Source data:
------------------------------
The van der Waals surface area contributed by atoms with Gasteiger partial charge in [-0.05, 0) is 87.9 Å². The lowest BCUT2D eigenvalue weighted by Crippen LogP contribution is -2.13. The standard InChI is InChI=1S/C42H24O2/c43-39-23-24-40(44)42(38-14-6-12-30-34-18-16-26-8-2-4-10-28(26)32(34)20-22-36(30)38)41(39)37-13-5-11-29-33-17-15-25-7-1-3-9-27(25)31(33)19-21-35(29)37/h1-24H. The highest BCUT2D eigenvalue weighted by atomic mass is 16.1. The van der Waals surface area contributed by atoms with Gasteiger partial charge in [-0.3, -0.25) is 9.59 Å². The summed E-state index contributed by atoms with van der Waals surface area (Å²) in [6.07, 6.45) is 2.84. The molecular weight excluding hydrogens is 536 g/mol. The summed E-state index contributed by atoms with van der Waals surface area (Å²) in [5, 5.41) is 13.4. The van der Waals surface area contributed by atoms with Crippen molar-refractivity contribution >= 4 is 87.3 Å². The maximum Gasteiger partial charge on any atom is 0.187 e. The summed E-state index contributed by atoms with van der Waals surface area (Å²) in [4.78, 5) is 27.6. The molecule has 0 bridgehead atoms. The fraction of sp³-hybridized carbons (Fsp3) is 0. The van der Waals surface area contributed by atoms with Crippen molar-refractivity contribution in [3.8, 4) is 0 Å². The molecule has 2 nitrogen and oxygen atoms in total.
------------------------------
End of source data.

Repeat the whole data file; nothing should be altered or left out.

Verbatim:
The van der Waals surface area contributed by atoms with Gasteiger partial charge in [-0.05, 0) is 87.9 Å². The lowest BCUT2D eigenvalue weighted by Crippen LogP contribution is -2.13. The standard InChI is InChI=1S/C42H24O2/c43-39-23-24-40(44)42(38-14-6-12-30-34-18-16-26-8-2-4-10-28(26)32(34)20-22-36(30)38)41(39)37-13-5-11-29-33-17-15-25-7-1-3-9-27(25)31(33)19-21-35(29)37/h1-24H. The highest BCUT2D eigenvalue weighted by atomic mass is 16.1. The van der Waals surface area contributed by atoms with Gasteiger partial charge in [-0.3, -0.25) is 9.59 Å². The summed E-state index contributed by atoms with van der Waals surface area (Å²) in [6.07, 6.45) is 2.84. The molecular weight excluding hydrogens is 536 g/mol. The summed E-state index contributed by atoms with van der Waals surface area (Å²) in [5, 5.41) is 13.4. The van der Waals surface area contributed by atoms with Crippen molar-refractivity contribution >= 4 is 87.3 Å². The maximum Gasteiger partial charge on any atom is 0.187 e. The summed E-state index contributed by atoms with van der Waals surface area (Å²) in [4.78, 5) is 27.6. The molecule has 0 bridgehead atoms. The fraction of sp³-hybridized carbons (Fsp3) is 0. The van der Waals surface area contributed by atoms with Crippen molar-refractivity contribution in [3.8, 4) is 0 Å². The molecule has 2 nitrogen and oxygen atoms in total.